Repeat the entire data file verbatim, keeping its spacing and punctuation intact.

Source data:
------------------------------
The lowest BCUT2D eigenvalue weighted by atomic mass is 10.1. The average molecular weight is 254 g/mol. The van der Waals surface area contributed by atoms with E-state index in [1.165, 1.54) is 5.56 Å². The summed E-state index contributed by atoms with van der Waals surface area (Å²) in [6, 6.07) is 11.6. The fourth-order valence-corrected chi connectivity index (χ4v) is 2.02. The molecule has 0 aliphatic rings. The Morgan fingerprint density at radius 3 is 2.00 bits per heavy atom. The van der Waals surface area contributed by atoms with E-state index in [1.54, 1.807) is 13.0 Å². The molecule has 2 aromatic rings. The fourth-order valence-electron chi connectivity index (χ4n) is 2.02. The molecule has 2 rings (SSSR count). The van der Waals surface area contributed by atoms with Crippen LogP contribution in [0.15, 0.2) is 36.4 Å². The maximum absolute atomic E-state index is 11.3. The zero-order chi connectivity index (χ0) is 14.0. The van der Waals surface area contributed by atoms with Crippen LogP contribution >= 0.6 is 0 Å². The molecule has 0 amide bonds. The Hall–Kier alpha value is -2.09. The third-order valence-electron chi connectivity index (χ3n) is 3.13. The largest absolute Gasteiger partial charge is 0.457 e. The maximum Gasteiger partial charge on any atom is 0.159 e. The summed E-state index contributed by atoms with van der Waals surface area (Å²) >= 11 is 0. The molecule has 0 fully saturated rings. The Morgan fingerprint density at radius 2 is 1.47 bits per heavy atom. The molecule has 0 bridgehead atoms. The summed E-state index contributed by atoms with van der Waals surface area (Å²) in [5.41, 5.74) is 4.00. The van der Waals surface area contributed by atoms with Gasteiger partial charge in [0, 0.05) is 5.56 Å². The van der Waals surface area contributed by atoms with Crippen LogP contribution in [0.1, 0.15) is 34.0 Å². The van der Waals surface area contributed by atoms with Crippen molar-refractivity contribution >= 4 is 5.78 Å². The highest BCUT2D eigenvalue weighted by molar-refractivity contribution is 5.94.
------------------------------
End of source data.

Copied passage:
The lowest BCUT2D eigenvalue weighted by atomic mass is 10.1. The average molecular weight is 254 g/mol. The van der Waals surface area contributed by atoms with E-state index in [1.165, 1.54) is 5.56 Å². The summed E-state index contributed by atoms with van der Waals surface area (Å²) in [6, 6.07) is 11.6. The fourth-order valence-corrected chi connectivity index (χ4v) is 2.02. The molecule has 0 aliphatic rings. The Morgan fingerprint density at radius 3 is 2.00 bits per heavy atom. The van der Waals surface area contributed by atoms with E-state index in [1.54, 1.807) is 13.0 Å². The molecule has 2 aromatic rings. The fourth-order valence-electron chi connectivity index (χ4n) is 2.02. The molecule has 2 rings (SSSR count). The van der Waals surface area contributed by atoms with Crippen LogP contribution in [0.15, 0.2) is 36.4 Å². The maximum absolute atomic E-state index is 11.3. The zero-order chi connectivity index (χ0) is 14.0. The van der Waals surface area contributed by atoms with Crippen LogP contribution >= 0.6 is 0 Å². The molecule has 0 amide bonds. The Hall–Kier alpha value is -2.09. The third-order valence-electron chi connectivity index (χ3n) is 3.13. The largest absolute Gasteiger partial charge is 0.457 e. The maximum Gasteiger partial charge on any atom is 0.159 e. The summed E-state index contributed by atoms with van der Waals surface area (Å²) >= 11 is 0. The molecule has 0 fully saturated rings. The Morgan fingerprint density at radius 2 is 1.47 bits per heavy atom. The molecule has 0 bridgehead atoms. The summed E-state index contributed by atoms with van der Waals surface area (Å²) in [5.41, 5.74) is 4.00. The van der Waals surface area contributed by atoms with Gasteiger partial charge in [0, 0.05) is 5.56 Å². The van der Waals surface area contributed by atoms with Crippen LogP contribution in [0.1, 0.15) is 34.0 Å². The van der Waals surface area contributed by atoms with Crippen molar-refractivity contribution >= 4 is 5.78 Å². The highest BCUT2D eigenvalue weighted by molar-refractivity contribution is 5.94.